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02.07.2009 General News

Judges must value justice, not bribes

By The Ghanaian Times
Judges must value justice, not bribes
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The Presiding Bishop-elect of the Methodist Church, Ghana, the Right Rev. Professor Emmanuel K. Asante, has asked judges in the country to rate justice as superior to gifts and bribes which have the potential of influencing their sense of judgement.

He said the judiciary is a sacred institution and it behoved judges to show integrity by embracing truth and justice besides eschewing acts of bribe-taking.

Rt. Rev. Asante was preaching at the Remembrance Day service for the three Justices of the High Court of Justice murdered during the PNDC era.

The 27th anniversary, held at the Wesley Methodist Cathedral in Kumasi on Tuesday was attended by the Chief Justice, Mrs Georgina T. Wood, the Deputy Attorney-General, Ebo Barton Oduro; as well as family members of the departed judges. It was held under the auspices of the Ghana Bar Association.

Justices Fred Poku Sarkodie, Kwadwo Agyei Agyepong and Cecilia Koranteng-Addow, together with Major Acquah, a retired army officer, were murdered on June 30, 1982.

Their bodies were said to have been doused with petrol and set on fire.

A section of the family members broke into uncontrollable tears moments after the Very Rev. Samuel Fred Ansu Superintendent Minister of the church called out the names of the deceased three times and asked the congregation to respond by saying, "Thanks Be to God".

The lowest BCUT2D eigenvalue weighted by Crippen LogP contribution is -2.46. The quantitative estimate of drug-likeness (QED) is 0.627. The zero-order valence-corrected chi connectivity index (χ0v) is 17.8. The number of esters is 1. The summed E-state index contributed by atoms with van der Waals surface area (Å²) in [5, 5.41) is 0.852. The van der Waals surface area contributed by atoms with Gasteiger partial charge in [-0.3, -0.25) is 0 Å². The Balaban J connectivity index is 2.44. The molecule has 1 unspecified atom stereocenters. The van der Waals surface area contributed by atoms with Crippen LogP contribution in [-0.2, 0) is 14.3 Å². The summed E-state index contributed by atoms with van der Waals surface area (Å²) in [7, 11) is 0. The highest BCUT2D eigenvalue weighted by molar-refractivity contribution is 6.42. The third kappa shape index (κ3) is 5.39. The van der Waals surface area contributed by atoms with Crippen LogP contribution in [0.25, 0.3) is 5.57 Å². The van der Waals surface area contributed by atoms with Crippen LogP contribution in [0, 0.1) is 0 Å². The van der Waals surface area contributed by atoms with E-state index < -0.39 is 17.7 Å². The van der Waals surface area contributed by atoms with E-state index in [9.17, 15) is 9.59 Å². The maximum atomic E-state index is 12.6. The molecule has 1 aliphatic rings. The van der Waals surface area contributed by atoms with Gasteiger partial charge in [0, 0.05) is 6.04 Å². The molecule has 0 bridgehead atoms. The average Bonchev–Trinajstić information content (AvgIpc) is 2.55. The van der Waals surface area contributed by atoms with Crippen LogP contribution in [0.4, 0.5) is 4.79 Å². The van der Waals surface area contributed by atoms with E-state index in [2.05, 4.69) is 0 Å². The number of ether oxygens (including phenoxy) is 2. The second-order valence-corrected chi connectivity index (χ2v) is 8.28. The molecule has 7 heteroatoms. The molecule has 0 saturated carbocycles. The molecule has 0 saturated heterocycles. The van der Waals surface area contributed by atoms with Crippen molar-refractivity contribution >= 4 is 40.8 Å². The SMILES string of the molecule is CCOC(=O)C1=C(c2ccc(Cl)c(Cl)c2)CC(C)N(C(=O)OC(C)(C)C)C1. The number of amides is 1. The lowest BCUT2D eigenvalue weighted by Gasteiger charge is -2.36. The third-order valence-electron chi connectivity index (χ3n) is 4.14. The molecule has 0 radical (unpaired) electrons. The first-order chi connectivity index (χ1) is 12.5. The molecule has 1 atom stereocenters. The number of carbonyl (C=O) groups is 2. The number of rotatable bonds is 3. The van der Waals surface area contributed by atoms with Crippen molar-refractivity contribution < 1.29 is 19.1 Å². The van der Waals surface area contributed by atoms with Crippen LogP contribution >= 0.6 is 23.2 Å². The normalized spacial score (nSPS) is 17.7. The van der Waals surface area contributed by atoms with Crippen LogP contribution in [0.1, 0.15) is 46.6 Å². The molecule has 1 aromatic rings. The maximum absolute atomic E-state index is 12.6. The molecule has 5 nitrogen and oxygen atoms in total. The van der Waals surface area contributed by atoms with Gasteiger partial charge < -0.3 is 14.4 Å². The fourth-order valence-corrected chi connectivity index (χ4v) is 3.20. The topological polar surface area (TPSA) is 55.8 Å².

The Very Rev. Asante emphasized that fairness, impartiality and good character were biblical qualities of good judges and wished that such qualities were exhibited by judges of today.

He contended that for the country's young democracy to flourish, there was the need for Ghanaians to adopt a more civilized way of settling disputes through the rule of law, stressing that judges were key in ensuring that.

Mrs Jennifer Dodoo, Justice of the High Court in Kumasi, eulogised the late Justice Cecilia Koranteng-Addow, saying that she was the first Justice to have dared to question the Transitional Provision of the Armed Forces Revolutionary Council (AFRC) inserted in the 1979 constitution, besides setting free an AFRC convict.

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